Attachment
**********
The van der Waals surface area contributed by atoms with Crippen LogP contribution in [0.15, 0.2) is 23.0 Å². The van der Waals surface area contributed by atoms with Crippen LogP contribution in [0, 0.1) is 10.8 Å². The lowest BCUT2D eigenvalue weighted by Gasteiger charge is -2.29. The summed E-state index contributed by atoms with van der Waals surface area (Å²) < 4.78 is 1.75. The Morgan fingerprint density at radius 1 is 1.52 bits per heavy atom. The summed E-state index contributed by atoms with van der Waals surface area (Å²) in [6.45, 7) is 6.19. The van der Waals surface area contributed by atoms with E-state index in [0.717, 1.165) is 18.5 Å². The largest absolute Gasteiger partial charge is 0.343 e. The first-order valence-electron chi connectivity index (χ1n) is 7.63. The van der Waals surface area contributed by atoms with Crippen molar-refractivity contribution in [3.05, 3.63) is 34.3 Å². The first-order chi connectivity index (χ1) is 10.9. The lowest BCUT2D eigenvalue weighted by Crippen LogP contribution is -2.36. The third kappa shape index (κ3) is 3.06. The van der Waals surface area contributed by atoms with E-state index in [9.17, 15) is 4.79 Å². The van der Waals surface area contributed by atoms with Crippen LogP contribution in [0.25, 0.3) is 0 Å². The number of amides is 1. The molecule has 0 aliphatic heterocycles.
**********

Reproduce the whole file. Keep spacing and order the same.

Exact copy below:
The van der Waals surface area contributed by atoms with Crippen LogP contribution in [0.15, 0.2) is 23.0 Å². The van der Waals surface area contributed by atoms with Crippen LogP contribution in [0, 0.1) is 10.8 Å². The lowest BCUT2D eigenvalue weighted by Gasteiger charge is -2.29. The summed E-state index contributed by atoms with van der Waals surface area (Å²) < 4.78 is 1.75. The Morgan fingerprint density at radius 1 is 1.52 bits per heavy atom. The summed E-state index contributed by atoms with van der Waals surface area (Å²) in [6.45, 7) is 6.19. The van der Waals surface area contributed by atoms with E-state index in [0.717, 1.165) is 18.5 Å². The largest absolute Gasteiger partial charge is 0.343 e. The first-order valence-electron chi connectivity index (χ1n) is 7.63. The van der Waals surface area contributed by atoms with Crippen molar-refractivity contribution in [3.05, 3.63) is 34.3 Å². The first-order chi connectivity index (χ1) is 10.9. The lowest BCUT2D eigenvalue weighted by Crippen LogP contribution is -2.36. The third kappa shape index (κ3) is 3.06. The van der Waals surface area contributed by atoms with E-state index in [9.17, 15) is 4.79 Å². The van der Waals surface area contributed by atoms with Crippen LogP contribution in [0.25, 0.3) is 0 Å². The number of amides is 1. The molecule has 0 aliphatic heterocycles.